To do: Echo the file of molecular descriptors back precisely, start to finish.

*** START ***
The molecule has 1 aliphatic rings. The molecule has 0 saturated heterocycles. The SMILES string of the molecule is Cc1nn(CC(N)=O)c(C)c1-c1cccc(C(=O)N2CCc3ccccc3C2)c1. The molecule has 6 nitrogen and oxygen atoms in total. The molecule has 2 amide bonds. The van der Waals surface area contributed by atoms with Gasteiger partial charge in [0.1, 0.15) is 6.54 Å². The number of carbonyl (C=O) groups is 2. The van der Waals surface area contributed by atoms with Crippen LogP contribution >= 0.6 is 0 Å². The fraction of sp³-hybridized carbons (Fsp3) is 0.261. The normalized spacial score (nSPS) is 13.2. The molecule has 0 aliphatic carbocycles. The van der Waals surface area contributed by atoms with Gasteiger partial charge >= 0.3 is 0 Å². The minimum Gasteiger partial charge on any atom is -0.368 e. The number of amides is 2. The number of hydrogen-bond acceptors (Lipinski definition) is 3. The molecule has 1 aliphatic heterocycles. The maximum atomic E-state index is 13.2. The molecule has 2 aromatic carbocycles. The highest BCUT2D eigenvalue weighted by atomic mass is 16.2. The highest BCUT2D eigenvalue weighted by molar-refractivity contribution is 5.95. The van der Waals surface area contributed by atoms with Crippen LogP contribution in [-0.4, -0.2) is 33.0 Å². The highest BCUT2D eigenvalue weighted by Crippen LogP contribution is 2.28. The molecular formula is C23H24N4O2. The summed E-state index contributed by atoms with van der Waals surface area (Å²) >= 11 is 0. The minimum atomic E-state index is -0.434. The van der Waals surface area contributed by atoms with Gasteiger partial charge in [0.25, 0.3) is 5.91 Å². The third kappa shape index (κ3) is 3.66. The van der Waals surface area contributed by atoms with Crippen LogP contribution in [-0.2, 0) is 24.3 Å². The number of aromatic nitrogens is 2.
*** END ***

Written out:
The molecule has 1 aliphatic rings. The molecule has 0 saturated heterocycles. The SMILES string of the molecule is Cc1nn(CC(N)=O)c(C)c1-c1cccc(C(=O)N2CCc3ccccc3C2)c1. The molecule has 6 nitrogen and oxygen atoms in total. The molecule has 2 amide bonds. The van der Waals surface area contributed by atoms with Gasteiger partial charge in [0.1, 0.15) is 6.54 Å². The number of carbonyl (C=O) groups is 2. The van der Waals surface area contributed by atoms with Crippen LogP contribution >= 0.6 is 0 Å². The fraction of sp³-hybridized carbons (Fsp3) is 0.261. The normalized spacial score (nSPS) is 13.2. The molecule has 0 aliphatic carbocycles. The van der Waals surface area contributed by atoms with Gasteiger partial charge >= 0.3 is 0 Å². The minimum Gasteiger partial charge on any atom is -0.368 e. The number of amides is 2. The number of hydrogen-bond acceptors (Lipinski definition) is 3. The molecule has 1 aliphatic heterocycles. The maximum atomic E-state index is 13.2. The molecule has 2 aromatic carbocycles. The highest BCUT2D eigenvalue weighted by atomic mass is 16.2. The highest BCUT2D eigenvalue weighted by molar-refractivity contribution is 5.95. The van der Waals surface area contributed by atoms with Crippen LogP contribution in [-0.4, -0.2) is 33.0 Å². The highest BCUT2D eigenvalue weighted by Crippen LogP contribution is 2.28. The molecular formula is C23H24N4O2. The summed E-state index contributed by atoms with van der Waals surface area (Å²) >= 11 is 0. The minimum atomic E-state index is -0.434. The van der Waals surface area contributed by atoms with Gasteiger partial charge in [0.25, 0.3) is 5.91 Å². The third kappa shape index (κ3) is 3.66. The van der Waals surface area contributed by atoms with Crippen LogP contribution in [-0.2, 0) is 24.3 Å². The number of aromatic nitrogens is 2.